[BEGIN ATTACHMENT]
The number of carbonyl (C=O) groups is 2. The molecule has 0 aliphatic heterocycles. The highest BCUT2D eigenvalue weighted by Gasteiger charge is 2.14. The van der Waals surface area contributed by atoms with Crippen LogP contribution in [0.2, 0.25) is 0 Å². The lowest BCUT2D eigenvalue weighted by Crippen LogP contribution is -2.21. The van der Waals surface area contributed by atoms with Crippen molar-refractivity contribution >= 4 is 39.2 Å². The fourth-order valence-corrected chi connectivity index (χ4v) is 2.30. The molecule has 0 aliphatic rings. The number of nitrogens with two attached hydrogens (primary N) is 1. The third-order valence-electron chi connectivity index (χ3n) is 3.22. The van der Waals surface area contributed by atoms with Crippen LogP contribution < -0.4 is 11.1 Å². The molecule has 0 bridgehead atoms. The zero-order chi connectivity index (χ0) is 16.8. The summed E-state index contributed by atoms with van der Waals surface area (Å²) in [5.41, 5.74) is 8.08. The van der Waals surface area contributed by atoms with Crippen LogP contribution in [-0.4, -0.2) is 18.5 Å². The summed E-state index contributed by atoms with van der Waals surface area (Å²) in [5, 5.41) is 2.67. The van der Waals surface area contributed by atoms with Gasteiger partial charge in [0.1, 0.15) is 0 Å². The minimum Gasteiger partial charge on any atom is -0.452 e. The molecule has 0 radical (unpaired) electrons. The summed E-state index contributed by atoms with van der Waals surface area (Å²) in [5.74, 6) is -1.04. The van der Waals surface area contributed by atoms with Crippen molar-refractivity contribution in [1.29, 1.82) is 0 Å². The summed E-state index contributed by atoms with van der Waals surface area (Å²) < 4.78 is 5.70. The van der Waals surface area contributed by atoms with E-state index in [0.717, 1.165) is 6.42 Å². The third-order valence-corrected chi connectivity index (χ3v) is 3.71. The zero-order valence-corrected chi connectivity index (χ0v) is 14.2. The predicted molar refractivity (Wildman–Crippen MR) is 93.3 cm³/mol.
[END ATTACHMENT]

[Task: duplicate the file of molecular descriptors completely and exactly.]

The number of carbonyl (C=O) groups is 2. The molecule has 0 aliphatic heterocycles. The highest BCUT2D eigenvalue weighted by Gasteiger charge is 2.14. The van der Waals surface area contributed by atoms with Crippen LogP contribution in [0.2, 0.25) is 0 Å². The lowest BCUT2D eigenvalue weighted by Crippen LogP contribution is -2.21. The van der Waals surface area contributed by atoms with Crippen molar-refractivity contribution >= 4 is 39.2 Å². The fourth-order valence-corrected chi connectivity index (χ4v) is 2.30. The molecule has 0 aliphatic rings. The number of nitrogens with two attached hydrogens (primary N) is 1. The third-order valence-electron chi connectivity index (χ3n) is 3.22. The van der Waals surface area contributed by atoms with Crippen LogP contribution < -0.4 is 11.1 Å². The molecule has 0 bridgehead atoms. The zero-order chi connectivity index (χ0) is 16.8. The summed E-state index contributed by atoms with van der Waals surface area (Å²) in [5.41, 5.74) is 8.08. The van der Waals surface area contributed by atoms with Crippen LogP contribution in [-0.4, -0.2) is 18.5 Å². The summed E-state index contributed by atoms with van der Waals surface area (Å²) in [5, 5.41) is 2.67. The van der Waals surface area contributed by atoms with Gasteiger partial charge in [0.1, 0.15) is 0 Å². The minimum Gasteiger partial charge on any atom is -0.452 e. The molecule has 0 radical (unpaired) electrons. The summed E-state index contributed by atoms with van der Waals surface area (Å²) in [5.74, 6) is -1.04. The van der Waals surface area contributed by atoms with Crippen molar-refractivity contribution in [1.29, 1.82) is 0 Å². The summed E-state index contributed by atoms with van der Waals surface area (Å²) < 4.78 is 5.70. The van der Waals surface area contributed by atoms with E-state index in [0.717, 1.165) is 6.42 Å². The third-order valence-corrected chi connectivity index (χ3v) is 3.71. The zero-order valence-corrected chi connectivity index (χ0v) is 14.2. The predicted molar refractivity (Wildman–Crippen MR) is 93.3 cm³/mol.